Why I Fight for Second Chances

Jenny Kim is working to change the way society treats people once they’re out of the system. As deputy general counsel and vice president of public policy for Koch Industries, she is driven by her dedication to the law and criminal justice reform.
Sep 24, 2019 10:15 AM ET

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I grew up in New York City in the ’90s, during the crack cocaine epidemic. We lived in an apartment complex with other families whose sons cycled in and out of Rikers Island jail.

“They’re bad people,” my parents would say.

Yet, when I spoke to them, I saw how much we had in common — our families and our hopes for the future. I also realized how the system misunderstood and hurt them. This shaped my thinking around criminal justice reform.

To truly change the trajectory on criminal justice reform in this country, we need to change the way we think about it. As a society, we don’t distinguish between who we are mad at and who we fear. So, we react to everything we dislike by criminalizing all conduct that we don't like. In the federal system, there are more than 5,000 criminal statutes and between 100,000 and 300,000 criminal regulations.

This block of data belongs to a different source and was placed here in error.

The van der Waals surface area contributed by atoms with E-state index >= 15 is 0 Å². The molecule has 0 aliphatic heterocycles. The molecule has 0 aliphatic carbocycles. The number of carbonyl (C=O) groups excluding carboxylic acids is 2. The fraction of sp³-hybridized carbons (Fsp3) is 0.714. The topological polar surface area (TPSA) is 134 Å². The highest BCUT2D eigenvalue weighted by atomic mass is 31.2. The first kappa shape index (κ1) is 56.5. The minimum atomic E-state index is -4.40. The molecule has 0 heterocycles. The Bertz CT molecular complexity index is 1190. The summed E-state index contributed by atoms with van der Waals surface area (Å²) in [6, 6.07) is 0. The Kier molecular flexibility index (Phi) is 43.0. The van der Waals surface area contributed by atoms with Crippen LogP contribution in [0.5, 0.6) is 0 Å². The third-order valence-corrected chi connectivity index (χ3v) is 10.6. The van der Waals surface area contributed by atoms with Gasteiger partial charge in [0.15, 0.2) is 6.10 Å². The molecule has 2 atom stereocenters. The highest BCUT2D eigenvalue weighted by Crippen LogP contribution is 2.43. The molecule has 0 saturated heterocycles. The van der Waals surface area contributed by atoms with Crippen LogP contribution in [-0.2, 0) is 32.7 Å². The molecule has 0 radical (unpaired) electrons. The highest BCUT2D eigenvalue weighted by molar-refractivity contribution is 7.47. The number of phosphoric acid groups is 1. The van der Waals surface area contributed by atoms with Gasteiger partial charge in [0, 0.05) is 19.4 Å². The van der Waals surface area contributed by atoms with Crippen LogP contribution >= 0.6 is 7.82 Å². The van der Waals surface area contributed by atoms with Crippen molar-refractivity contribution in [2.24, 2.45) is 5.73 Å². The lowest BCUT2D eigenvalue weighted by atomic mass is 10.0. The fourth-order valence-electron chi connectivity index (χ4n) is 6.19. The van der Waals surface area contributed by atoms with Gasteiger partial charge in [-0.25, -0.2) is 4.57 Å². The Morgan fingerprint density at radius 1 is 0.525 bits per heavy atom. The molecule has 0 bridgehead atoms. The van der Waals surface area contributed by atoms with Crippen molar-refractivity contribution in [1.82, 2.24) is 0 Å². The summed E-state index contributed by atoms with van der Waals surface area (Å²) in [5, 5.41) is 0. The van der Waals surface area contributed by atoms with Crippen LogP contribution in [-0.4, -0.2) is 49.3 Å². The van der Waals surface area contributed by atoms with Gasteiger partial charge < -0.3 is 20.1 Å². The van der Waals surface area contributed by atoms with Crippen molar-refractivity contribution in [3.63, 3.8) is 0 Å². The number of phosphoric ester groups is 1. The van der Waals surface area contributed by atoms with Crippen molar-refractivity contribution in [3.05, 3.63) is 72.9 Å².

Here are the numbers: One in three Americans has a criminal record. If you turn your head to the left or right, you’re going to see someone with a criminal record. Or maybe it’s you.

There are 2.2 million Americans who are currently in prison. Ninety-five percent of them will eventually come out — about 700,000 per year. So, it’s in our best interest to help them rebuild their lives.

Yet people leaving prison face 46,000 additional penalties to convictions upon rejoining society — barriers to housing, jobs and education. Even though the sentence is served, it’s extremely difficult to rebuild a life and have a chance at achieving any aspect of the American dream.

Right now, the U.S. has more than 7 million available jobs. We should be focused on making sure those coming out are trained and ready to take part productively in society, addressing both emotional and skill-based needs. Doing so would benefit everyone.

This past January, Koch partnered with the Society for Human Resource Management on a pledge — that companies will agree to hire qualified people with criminal records to help fill the talent gap. For employers thinking about second-chance hiring, my advice is this: Start with one person and engage with businesses that have had success.

Everyone has dreams and aspirations, but somewhere along the line, some lose their way. We need to figure out how to ensure they are still able to find their true potential and realize it. It’s why we, Koch, are so focused as a company on driving change on all fronts. It will take individuals, businesses, and entire communities to make a difference.

We need to show these people a better path and give them an opportunity. Working together, we should give ourselves the opportunity to see what we can achieve.

Written by Jenny Kim, deputy general counsel and vice president of public policy for Koch Industries.